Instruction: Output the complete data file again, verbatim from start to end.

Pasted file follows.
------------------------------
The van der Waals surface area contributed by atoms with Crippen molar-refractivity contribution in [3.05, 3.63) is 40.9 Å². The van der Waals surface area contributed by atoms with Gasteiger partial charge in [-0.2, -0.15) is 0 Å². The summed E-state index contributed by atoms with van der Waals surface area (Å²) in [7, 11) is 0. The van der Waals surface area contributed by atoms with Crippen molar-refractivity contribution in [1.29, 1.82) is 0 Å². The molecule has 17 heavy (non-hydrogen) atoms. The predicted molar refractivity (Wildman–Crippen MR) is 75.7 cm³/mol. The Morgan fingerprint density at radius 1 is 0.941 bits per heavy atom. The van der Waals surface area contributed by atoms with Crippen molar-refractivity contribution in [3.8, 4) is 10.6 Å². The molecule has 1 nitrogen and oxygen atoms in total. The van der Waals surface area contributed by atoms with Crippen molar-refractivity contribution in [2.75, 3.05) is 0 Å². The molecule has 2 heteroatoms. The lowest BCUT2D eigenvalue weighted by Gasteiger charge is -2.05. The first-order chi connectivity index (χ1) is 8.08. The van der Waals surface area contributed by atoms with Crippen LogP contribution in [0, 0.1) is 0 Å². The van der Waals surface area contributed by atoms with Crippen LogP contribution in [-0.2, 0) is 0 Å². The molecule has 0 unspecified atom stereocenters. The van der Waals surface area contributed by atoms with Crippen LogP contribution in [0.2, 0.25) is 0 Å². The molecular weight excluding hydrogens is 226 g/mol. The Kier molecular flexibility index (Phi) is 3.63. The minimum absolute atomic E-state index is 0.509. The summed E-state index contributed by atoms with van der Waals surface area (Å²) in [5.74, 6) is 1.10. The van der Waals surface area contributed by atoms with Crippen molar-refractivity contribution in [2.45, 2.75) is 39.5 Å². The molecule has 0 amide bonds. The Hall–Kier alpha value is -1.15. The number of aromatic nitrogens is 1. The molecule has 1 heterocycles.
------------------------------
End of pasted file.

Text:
The van der Waals surface area contributed by atoms with Crippen molar-refractivity contribution in [3.05, 3.63) is 40.9 Å². The van der Waals surface area contributed by atoms with Gasteiger partial charge in [-0.2, -0.15) is 0 Å². The summed E-state index contributed by atoms with van der Waals surface area (Å²) in [7, 11) is 0. The van der Waals surface area contributed by atoms with Crippen molar-refractivity contribution in [1.29, 1.82) is 0 Å². The molecule has 17 heavy (non-hydrogen) atoms. The predicted molar refractivity (Wildman–Crippen MR) is 75.7 cm³/mol. The Morgan fingerprint density at radius 1 is 0.941 bits per heavy atom. The van der Waals surface area contributed by atoms with Crippen molar-refractivity contribution in [3.8, 4) is 10.6 Å². The molecule has 1 nitrogen and oxygen atoms in total. The van der Waals surface area contributed by atoms with Crippen molar-refractivity contribution in [2.75, 3.05) is 0 Å². The molecule has 2 heteroatoms. The lowest BCUT2D eigenvalue weighted by Gasteiger charge is -2.05. The first-order chi connectivity index (χ1) is 8.08. The van der Waals surface area contributed by atoms with Crippen LogP contribution in [0, 0.1) is 0 Å². The van der Waals surface area contributed by atoms with Crippen LogP contribution in [-0.2, 0) is 0 Å². The molecule has 0 unspecified atom stereocenters. The van der Waals surface area contributed by atoms with Crippen LogP contribution in [0.2, 0.25) is 0 Å². The molecular weight excluding hydrogens is 226 g/mol. The Kier molecular flexibility index (Phi) is 3.63. The minimum absolute atomic E-state index is 0.509. The summed E-state index contributed by atoms with van der Waals surface area (Å²) in [5.74, 6) is 1.10. The van der Waals surface area contributed by atoms with Crippen molar-refractivity contribution in [2.45, 2.75) is 39.5 Å². The molecule has 0 amide bonds. The Hall–Kier alpha value is -1.15. The number of aromatic nitrogens is 1. The molecule has 1 heterocycles.